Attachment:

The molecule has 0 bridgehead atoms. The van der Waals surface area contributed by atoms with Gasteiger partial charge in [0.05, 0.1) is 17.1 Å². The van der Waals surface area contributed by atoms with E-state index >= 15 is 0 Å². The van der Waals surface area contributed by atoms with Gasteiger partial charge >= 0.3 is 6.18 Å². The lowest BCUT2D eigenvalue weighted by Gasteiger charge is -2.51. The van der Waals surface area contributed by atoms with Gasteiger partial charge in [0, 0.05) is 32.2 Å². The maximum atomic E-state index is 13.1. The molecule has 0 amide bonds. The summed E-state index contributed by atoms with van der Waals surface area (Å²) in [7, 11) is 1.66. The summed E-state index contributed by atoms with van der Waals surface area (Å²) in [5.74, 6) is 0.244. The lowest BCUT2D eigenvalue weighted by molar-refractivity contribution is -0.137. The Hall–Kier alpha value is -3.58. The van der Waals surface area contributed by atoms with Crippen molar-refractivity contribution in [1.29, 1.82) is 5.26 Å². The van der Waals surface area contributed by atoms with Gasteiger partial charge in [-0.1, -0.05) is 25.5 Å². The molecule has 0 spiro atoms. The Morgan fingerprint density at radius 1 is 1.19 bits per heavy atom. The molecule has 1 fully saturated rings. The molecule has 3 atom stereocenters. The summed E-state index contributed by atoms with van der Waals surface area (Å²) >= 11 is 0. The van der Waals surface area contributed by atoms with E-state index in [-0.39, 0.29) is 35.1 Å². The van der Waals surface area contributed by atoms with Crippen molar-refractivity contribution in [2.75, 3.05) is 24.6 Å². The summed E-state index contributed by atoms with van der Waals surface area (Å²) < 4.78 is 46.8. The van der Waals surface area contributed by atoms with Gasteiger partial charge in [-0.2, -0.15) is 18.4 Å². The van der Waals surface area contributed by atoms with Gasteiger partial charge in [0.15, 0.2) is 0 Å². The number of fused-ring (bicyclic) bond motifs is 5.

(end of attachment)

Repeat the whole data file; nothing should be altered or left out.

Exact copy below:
The molecule has 0 bridgehead atoms. The van der Waals surface area contributed by atoms with Gasteiger partial charge in [0.05, 0.1) is 17.1 Å². The van der Waals surface area contributed by atoms with E-state index >= 15 is 0 Å². The van der Waals surface area contributed by atoms with Gasteiger partial charge >= 0.3 is 6.18 Å². The lowest BCUT2D eigenvalue weighted by Gasteiger charge is -2.51. The van der Waals surface area contributed by atoms with Gasteiger partial charge in [0, 0.05) is 32.2 Å². The maximum atomic E-state index is 13.1. The molecule has 0 amide bonds. The summed E-state index contributed by atoms with van der Waals surface area (Å²) in [7, 11) is 1.66. The summed E-state index contributed by atoms with van der Waals surface area (Å²) in [5.74, 6) is 0.244. The lowest BCUT2D eigenvalue weighted by molar-refractivity contribution is -0.137. The Hall–Kier alpha value is -3.58. The van der Waals surface area contributed by atoms with Crippen molar-refractivity contribution in [1.29, 1.82) is 5.26 Å². The van der Waals surface area contributed by atoms with Gasteiger partial charge in [-0.1, -0.05) is 25.5 Å². The molecule has 0 spiro atoms. The Morgan fingerprint density at radius 1 is 1.19 bits per heavy atom. The molecule has 1 fully saturated rings. The molecule has 3 atom stereocenters. The summed E-state index contributed by atoms with van der Waals surface area (Å²) >= 11 is 0. The van der Waals surface area contributed by atoms with E-state index in [-0.39, 0.29) is 35.1 Å². The van der Waals surface area contributed by atoms with Crippen molar-refractivity contribution in [2.75, 3.05) is 24.6 Å². The summed E-state index contributed by atoms with van der Waals surface area (Å²) < 4.78 is 46.8. The van der Waals surface area contributed by atoms with Gasteiger partial charge in [-0.2, -0.15) is 18.4 Å². The van der Waals surface area contributed by atoms with Gasteiger partial charge in [0.15, 0.2) is 0 Å². The number of fused-ring (bicyclic) bond motifs is 5.